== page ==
If baby has given lots of pre-crying cues, and the breastfeeding still hasn’t happened yet, then this tends to gravitate to crying, which tends to become inconsolable crying if it continues, and it sometimes takes a while to get the baby to calm down before s/he will relax enough to latch onto the breast properly — and mothers sometimes conclude that this unhappy baby arching her back and turning red “just doesn’t seem to want to breastfeed”. At this point a mom can be very vulnerable to someone giving a bit of formula to calm the baby down, and start the unfortunate cycle of unnecessary supplementing.

So it helps to learn the subtle but important pre-crying cues and respond to them before baby really gets going. Saves a lot of wear and tear all around.

And some parents know that their baby can go from early, subtle cues to full-blown crying quite quickly — so all the more reason to actively notice those early breastfeeding cues so that you can breastfeed before everyone starts getting stressed out.

Now, not all crying means she wants to breastfeed. She might be uncomfortable, hot, tired, or need a fresh diaper. But if there is a chance that she wants to breastfeed, why not try that first? And if you have just changed her diaper, and you are sure she is clean and dry and otherwise happy, it doesn’t hurt to try breastfeeding again. S/he will end the feeding when s/he has had enough, or turn away from the breast if s/he does not want to breastfeed. Soon you will learn the difference between breastfeeding cues and crying to get other needs met.

One way to help learn faster how to read your baby’s cues is to have baby close by. If you keep baby nearby, or carry her in a sling or other baby carrier, you might be more likely to notice her subtle, early cues than if she is in a carriage or crib. Besides, when you have baby right in your arms or on your back, at least you know where s/he is and what s/he’s doing!

Another way to remove confusion about cues is to avoid giving pacifiers and any artificial nipples and unnecessary supplements. If baby is not given other nipples that partially satisfy sucking needs, s/he will never start “preferring” the other nipples, but will only want the breast — all s/he ever needed in the first place!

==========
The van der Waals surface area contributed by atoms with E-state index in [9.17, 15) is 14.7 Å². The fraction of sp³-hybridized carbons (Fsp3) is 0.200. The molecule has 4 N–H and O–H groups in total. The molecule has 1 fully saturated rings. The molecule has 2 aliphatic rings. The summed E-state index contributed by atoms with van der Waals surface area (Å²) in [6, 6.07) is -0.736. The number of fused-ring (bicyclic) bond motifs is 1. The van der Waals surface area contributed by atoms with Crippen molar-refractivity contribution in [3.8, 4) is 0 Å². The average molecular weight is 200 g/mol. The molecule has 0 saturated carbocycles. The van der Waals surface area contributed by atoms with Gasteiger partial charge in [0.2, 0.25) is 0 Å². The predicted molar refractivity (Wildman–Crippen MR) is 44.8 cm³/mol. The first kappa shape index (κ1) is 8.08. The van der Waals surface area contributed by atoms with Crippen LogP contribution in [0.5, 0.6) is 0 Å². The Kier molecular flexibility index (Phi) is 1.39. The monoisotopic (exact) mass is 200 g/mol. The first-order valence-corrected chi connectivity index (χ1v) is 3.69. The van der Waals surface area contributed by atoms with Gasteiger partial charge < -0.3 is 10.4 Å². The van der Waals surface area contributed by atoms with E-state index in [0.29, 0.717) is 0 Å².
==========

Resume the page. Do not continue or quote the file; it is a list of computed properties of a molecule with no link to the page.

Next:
If baby does start seeming to want the artificial nipples or seems to stop giving breastfeeding cues, these are simply because of unnatural habits that start becoming ingrained if they get integrated as part of a family’s daily routines. But the fact is that babies are ONLY hard-wired to BREASTFEED, not to use artificial devices.

So instead of giving a pacifier to calm the baby down in the car, for example, why not breastfeed before getting in, allow extra time for your trip if you can, and then stop and take a breastfeeding break? By using a little planning and creativity with your time, you really can avoid artificial nipples altogether, and attend to your baby’s breastfeeding cues at the first sign of them! More fun for everyone.

Sometimes babies do things that SEEM like breastfeeding cues, but really just mean the baby is exploring the world. For example, putting fingers or hands in their mouth can mean they are trying out new things as they grow or starting to put things in their mouths to learn to chew. But not newborns! Older babies will do this, but if a new baby in the first weeks of life puts their fingers or hands into their mouth, it almost always indicates an interest in being at the breast.

The ideal time to breastfeed is when baby is in a quiet, alert state and just STARTING to show signs of wanting to breastfeed. And the ideal way to be able to see and sense those cues is when you have baby right next to you, or cuddling in bed, or in a sling, or in your arms.